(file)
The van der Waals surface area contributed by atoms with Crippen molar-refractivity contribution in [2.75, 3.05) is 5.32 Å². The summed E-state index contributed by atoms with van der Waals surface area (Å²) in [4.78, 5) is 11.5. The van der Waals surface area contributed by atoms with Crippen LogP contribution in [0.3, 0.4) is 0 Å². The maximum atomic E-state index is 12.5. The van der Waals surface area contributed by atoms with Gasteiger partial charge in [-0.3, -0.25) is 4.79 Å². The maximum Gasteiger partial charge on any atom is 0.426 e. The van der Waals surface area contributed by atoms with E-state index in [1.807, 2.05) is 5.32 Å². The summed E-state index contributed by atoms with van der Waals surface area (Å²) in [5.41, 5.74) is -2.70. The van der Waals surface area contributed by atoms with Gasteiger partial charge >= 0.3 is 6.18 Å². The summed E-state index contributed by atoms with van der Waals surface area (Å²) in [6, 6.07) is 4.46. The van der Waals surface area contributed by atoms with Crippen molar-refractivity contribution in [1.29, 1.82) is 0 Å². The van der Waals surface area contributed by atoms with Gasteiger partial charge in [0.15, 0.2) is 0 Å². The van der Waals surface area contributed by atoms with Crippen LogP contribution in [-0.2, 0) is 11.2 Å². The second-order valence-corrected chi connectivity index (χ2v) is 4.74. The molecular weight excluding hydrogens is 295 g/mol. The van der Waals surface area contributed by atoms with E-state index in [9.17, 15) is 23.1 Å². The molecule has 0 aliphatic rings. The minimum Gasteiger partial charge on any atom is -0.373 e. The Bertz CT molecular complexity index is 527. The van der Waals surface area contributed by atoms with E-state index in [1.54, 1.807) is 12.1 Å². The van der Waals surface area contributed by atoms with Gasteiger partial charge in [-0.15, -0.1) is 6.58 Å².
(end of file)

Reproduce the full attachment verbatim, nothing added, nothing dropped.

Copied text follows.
The van der Waals surface area contributed by atoms with Crippen molar-refractivity contribution in [2.75, 3.05) is 5.32 Å². The summed E-state index contributed by atoms with van der Waals surface area (Å²) in [4.78, 5) is 11.5. The van der Waals surface area contributed by atoms with Crippen LogP contribution in [0.3, 0.4) is 0 Å². The maximum atomic E-state index is 12.5. The van der Waals surface area contributed by atoms with Gasteiger partial charge in [-0.3, -0.25) is 4.79 Å². The maximum Gasteiger partial charge on any atom is 0.426 e. The van der Waals surface area contributed by atoms with E-state index in [1.807, 2.05) is 5.32 Å². The summed E-state index contributed by atoms with van der Waals surface area (Å²) in [5.41, 5.74) is -2.70. The van der Waals surface area contributed by atoms with Gasteiger partial charge >= 0.3 is 6.18 Å². The summed E-state index contributed by atoms with van der Waals surface area (Å²) in [6, 6.07) is 4.46. The van der Waals surface area contributed by atoms with Crippen molar-refractivity contribution in [1.29, 1.82) is 0 Å². The van der Waals surface area contributed by atoms with Gasteiger partial charge in [0.15, 0.2) is 0 Å². The van der Waals surface area contributed by atoms with Crippen LogP contribution in [-0.2, 0) is 11.2 Å². The second-order valence-corrected chi connectivity index (χ2v) is 4.74. The molecular weight excluding hydrogens is 295 g/mol. The van der Waals surface area contributed by atoms with E-state index in [9.17, 15) is 23.1 Å². The molecule has 0 aliphatic rings. The minimum Gasteiger partial charge on any atom is -0.373 e. The Bertz CT molecular complexity index is 527. The van der Waals surface area contributed by atoms with E-state index in [1.54, 1.807) is 12.1 Å². The van der Waals surface area contributed by atoms with Gasteiger partial charge in [-0.15, -0.1) is 6.58 Å².